How Bionic Technology Can Restore Function To The Human Body

bionic hand being worn by human

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Bionic technology has always had a primary focus on restoration – the replacement of lost or malfunctioning body parts to get the user back to their normal life as quickly as possible. Second to that is enhancement, where the limits of the human body are temporarily exceeded by either increasing technical aptitude or opening a new function that would otherwise be unavailable/unusable naturally.

Image of bionic hand using bionic technology to enhance the ability to use the hand
Featured Image credit by This is Engineering via Flickr

But, in order to achieve the wonders of bionics when it primarily comes to body repair, there are a few fundamental medical principles and several technologies that need to be combined first. Depending on the specific end goal, there may be countless variations within these types of design considerations, which may be further supported by newer and more groundbreaking medical concepts.

Human body repair by restoring lost functions

As already previously discussed numerous times, the first priority in using bionics for human body repair is to bring back what was lost via artificial component replacement. More accurately speaking:

1. Accurate mechatronic replication of movement for limbs

If the bionic component is meant to replace a limb, using hardware that can match the movement of the lost body part closely is usually the most straightforward solution. The mechatronic equivalent of such movements is easy enough to replicate using current robotics technologies. However, the level of restored usability for the upper and lower limbs still varies greatly.

For legs and feet, today’s bionic technology is already at a level where it could easily match the gait, pacing, movement, and sometimes even reflexes of the original. There is the issue of cost, where the better ones are usually reserved only for those who can afford them. But the options do exist, and we can use them right now.

In fact, if we extend our definition beyond advanced bionics, and into simpler prosthetics, we can show that artificial components have long surpassed the movement capabilities of regular human legs. The Flex-Foot Cheetah prosthetic by Ossur, for example, was even once considered temporarily an “unfair technical device” by the World Athletics (formerly IAAF), which banned its use by disabled athletes from 2007 to 2008.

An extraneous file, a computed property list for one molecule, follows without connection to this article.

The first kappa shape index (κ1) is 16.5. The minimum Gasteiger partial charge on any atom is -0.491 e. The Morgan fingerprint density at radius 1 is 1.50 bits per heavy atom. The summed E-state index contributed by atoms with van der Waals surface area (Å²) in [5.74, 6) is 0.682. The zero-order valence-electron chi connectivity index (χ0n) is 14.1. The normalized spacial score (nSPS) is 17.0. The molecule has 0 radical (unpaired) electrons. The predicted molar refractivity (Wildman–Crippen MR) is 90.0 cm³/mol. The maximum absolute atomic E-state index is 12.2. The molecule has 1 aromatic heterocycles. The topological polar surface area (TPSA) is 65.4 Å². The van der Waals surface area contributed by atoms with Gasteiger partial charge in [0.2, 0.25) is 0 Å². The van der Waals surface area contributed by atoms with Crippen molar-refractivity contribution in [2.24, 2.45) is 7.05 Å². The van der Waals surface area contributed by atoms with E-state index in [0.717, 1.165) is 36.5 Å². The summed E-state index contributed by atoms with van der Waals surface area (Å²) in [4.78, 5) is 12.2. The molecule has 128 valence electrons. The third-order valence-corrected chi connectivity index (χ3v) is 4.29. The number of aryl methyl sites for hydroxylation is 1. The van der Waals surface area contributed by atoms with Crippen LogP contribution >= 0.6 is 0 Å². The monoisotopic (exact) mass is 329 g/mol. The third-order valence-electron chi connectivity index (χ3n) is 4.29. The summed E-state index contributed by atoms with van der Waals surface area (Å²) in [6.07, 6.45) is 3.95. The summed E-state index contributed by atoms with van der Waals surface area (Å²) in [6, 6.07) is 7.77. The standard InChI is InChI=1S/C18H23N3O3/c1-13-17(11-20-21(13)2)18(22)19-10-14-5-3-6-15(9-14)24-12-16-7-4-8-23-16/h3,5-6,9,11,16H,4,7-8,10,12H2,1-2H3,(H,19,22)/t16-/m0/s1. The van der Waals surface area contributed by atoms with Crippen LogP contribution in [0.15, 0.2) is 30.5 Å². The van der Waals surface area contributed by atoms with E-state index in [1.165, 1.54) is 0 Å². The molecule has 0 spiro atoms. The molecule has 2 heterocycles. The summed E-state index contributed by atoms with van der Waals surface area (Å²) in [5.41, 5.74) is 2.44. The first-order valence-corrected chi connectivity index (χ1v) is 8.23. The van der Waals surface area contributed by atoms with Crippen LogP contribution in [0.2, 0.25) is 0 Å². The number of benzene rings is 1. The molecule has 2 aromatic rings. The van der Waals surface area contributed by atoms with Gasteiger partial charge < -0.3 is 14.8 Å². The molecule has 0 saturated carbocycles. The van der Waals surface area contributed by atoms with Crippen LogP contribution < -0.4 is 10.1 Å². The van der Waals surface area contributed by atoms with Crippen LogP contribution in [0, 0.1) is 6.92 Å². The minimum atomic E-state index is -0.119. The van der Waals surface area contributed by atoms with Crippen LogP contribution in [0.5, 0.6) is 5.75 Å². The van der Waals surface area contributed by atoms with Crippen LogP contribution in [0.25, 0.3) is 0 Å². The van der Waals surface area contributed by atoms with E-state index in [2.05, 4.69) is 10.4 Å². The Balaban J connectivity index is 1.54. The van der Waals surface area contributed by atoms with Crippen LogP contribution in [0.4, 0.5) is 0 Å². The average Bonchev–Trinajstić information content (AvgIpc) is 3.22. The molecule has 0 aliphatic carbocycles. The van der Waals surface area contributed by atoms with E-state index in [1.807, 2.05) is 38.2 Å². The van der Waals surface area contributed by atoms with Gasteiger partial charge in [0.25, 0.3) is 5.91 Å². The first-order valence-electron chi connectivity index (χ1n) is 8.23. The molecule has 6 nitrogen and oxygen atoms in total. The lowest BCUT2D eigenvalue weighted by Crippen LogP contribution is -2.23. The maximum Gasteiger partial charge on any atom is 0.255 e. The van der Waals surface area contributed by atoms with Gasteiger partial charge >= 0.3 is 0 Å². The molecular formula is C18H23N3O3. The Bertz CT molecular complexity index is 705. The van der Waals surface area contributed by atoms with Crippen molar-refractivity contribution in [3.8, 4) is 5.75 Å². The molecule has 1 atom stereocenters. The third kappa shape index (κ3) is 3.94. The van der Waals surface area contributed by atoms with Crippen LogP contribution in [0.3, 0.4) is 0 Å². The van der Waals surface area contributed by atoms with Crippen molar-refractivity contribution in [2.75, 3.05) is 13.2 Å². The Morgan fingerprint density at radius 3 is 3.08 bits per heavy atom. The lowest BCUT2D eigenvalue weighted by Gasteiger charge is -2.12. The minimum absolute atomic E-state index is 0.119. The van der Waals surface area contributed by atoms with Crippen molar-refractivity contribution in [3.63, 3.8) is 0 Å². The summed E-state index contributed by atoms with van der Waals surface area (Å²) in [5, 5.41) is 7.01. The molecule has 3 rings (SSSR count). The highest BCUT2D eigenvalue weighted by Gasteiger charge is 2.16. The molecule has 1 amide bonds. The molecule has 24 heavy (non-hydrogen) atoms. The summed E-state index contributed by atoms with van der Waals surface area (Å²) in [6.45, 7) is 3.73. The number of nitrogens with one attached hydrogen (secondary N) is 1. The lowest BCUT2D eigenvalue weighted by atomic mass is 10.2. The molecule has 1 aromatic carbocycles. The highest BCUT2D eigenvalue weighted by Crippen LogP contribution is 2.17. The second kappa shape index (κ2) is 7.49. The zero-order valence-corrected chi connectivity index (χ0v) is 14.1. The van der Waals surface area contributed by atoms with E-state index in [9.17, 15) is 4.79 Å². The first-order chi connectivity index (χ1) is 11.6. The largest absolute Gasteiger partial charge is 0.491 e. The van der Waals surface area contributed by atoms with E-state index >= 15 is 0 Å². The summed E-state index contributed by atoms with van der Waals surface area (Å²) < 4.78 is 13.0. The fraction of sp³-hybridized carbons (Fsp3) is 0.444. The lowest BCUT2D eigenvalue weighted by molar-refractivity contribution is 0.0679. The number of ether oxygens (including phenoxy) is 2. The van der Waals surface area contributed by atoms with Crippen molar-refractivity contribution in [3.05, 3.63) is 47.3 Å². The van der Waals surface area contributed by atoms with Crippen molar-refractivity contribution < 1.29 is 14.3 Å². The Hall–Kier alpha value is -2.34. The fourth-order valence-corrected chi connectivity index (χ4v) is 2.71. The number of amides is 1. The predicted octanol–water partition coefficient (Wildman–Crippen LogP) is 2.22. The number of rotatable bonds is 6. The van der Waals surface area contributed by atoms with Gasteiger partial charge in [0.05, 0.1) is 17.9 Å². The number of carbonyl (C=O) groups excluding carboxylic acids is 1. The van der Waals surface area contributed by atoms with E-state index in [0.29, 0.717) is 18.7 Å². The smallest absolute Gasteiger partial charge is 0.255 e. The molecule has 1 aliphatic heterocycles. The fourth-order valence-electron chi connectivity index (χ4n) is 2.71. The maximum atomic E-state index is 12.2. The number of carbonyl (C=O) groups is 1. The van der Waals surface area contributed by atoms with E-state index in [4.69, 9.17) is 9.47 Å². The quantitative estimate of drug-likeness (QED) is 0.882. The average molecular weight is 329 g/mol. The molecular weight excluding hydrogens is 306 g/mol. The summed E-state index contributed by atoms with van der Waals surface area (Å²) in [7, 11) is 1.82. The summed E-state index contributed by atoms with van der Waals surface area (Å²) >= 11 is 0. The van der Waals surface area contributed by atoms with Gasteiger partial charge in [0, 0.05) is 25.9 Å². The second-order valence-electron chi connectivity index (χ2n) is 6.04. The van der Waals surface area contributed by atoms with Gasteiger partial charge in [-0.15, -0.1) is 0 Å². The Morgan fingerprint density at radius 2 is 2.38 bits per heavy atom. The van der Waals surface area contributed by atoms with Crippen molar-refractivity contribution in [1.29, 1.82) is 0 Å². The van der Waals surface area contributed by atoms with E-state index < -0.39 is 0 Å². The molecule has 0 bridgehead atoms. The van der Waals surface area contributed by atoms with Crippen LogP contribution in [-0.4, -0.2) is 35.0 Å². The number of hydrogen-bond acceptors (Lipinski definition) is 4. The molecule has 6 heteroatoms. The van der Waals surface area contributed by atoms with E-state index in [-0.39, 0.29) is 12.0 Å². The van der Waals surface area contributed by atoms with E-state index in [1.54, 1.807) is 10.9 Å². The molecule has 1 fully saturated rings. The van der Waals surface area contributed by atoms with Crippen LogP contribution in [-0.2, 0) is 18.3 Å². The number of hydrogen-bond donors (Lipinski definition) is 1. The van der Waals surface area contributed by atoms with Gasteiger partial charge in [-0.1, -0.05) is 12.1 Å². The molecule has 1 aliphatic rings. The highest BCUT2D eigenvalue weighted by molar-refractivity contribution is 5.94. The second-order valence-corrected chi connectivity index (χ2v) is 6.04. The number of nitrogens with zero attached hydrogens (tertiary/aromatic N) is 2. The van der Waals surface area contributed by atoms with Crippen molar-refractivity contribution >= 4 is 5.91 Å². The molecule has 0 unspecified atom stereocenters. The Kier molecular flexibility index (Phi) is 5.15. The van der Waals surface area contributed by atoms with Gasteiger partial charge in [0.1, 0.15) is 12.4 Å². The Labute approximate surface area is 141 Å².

For arms, hands, and fingers, articulation has greatly improved over the last two decades, with products such as i-Limb demonstrating modular finger adjustment capabilities similar to how normal hands adjust fingers. The speed at which each movement is made, however, still requires significant improvement. There is just so much more information that needs to be processed with the upper limb, and not all of it can be translated effectively by simple residual muscle movement from the amputated part.

The current trend in designing commercial bionic arms is simply providing a pre-set number of different grip modes, which thankfully can be toggled between each other using the same myoelectric sensor systems. It’s not as graceful as full modular movement, but it is more practical, caters to many purposes despite using simpler technologies, and is cost-effective, so that more people can benefit from at least partial limb use restoration.

2. Alternative physical processing for organs with usable relative efficiency

For other bionic components, such as bionic organs, the ideal objective is to find a different artificial mechanism that can mimic the original body part (hopefully with similar efficiency). Right now, though, the best that we can do is to restore a fraction of it in an effort to prevent the function from being lost altogether.

Bionic eyes, for example, can have a wide variety of designs depending on which part of the eye requires an artificial replacement. If retinal imaging is required, a composite electronic film can be used for very basic transduction of light, which would then be interpreted by the user as intensity levels. If light focus needs to be restored, a dynamically adjusting lens can be used, which can potentially eliminate the need to wear any other eye augmentations.

concept bionic eye